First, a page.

Flashcards in Solid Waste and Soil Science Deck (89):
Americans dump how many pounds of refuse into landfills every year?
12-15 billion pounds
The average American produces __ lbs of refuse a day
Domestic solid waste is made up of organic and inorganic materials. What are the terms used for these categories and how are they different?
Organics - garbage - material decomposes
Inorganics - Rubbish - Material does not break down by decomposition
In the solid waste field, garbage and rubbish combined is referred to as _________________
One of the biggest problems with refuse is ___________ because while it is organic it does not break down easily due to cellulose
Decomposition in landfills is primarily a (aerobic or anaerobic) process
anaerobic process primarily
Carbohydrates in the landfill are broken down into ________ and ___________ and odor is typically (present or absent
alcohol and organic acids
odors are absent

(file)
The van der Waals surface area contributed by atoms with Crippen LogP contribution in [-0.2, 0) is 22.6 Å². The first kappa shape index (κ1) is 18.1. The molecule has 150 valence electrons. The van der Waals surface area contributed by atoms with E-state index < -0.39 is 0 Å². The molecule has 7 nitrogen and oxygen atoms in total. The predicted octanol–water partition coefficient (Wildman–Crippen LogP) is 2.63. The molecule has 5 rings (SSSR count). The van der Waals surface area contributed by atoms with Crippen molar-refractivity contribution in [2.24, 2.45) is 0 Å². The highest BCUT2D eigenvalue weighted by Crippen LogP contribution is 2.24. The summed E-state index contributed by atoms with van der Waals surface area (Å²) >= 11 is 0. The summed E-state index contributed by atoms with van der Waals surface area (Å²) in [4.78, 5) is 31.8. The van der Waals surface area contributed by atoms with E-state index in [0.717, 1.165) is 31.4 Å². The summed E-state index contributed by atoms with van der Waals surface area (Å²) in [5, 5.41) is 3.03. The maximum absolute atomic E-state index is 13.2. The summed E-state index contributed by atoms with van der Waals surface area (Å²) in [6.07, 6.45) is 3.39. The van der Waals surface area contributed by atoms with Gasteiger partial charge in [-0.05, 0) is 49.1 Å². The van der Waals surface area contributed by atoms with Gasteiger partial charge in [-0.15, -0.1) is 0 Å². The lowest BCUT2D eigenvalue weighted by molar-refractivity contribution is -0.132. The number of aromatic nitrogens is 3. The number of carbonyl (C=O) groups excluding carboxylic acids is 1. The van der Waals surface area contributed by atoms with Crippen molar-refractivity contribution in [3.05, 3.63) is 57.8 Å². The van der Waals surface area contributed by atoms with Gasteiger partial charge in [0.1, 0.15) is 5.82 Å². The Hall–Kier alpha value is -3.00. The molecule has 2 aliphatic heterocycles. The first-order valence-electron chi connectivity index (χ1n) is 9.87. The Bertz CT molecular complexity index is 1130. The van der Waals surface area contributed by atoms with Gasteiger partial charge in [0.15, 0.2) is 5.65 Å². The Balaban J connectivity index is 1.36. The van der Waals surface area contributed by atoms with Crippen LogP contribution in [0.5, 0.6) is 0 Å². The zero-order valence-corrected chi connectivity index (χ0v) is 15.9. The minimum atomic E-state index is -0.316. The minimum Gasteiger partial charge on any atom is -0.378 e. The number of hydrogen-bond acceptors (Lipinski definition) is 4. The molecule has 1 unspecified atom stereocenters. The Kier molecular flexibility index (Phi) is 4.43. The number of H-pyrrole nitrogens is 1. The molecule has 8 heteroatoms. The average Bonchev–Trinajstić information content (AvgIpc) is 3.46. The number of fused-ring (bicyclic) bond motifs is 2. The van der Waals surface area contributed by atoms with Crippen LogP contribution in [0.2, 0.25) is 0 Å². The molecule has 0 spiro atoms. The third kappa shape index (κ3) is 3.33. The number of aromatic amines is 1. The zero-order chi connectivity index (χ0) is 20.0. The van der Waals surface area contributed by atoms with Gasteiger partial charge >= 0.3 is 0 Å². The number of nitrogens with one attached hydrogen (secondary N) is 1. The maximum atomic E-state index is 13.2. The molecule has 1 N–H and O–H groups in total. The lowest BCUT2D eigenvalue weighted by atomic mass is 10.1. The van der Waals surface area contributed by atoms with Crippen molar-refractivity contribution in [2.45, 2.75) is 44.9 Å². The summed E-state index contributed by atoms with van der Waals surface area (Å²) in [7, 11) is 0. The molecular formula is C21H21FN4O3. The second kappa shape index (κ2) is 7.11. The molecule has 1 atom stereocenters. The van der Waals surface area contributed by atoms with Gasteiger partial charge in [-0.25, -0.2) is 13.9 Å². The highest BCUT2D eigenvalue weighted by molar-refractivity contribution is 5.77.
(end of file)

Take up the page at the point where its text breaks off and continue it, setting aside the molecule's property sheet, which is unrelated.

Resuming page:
_________ containing compounds produce strong odors when decomposing
The key to a successful landfill is to control the _______________ because when they decompose their products can support insect, rodent, and bird populations
What are the three methods in which refuse can be buried or placed on the surface
Valley or Ravine method
What is the trench method
aka: cut and fill method
Typically used on level terrain. Trenches are dug, solid waste fills trenches and dirt is placed on top. The trench is then compacted.
What is the area method
Refuse is dumped on the side of a slope and then covered with dirt. Continues into the slope is leveled.
Most common in the united states.
What is the valley or ravine method?
Refuse is dumped in the depression of a valley or ravine. Fill dirt is added and the area is compacted and built up.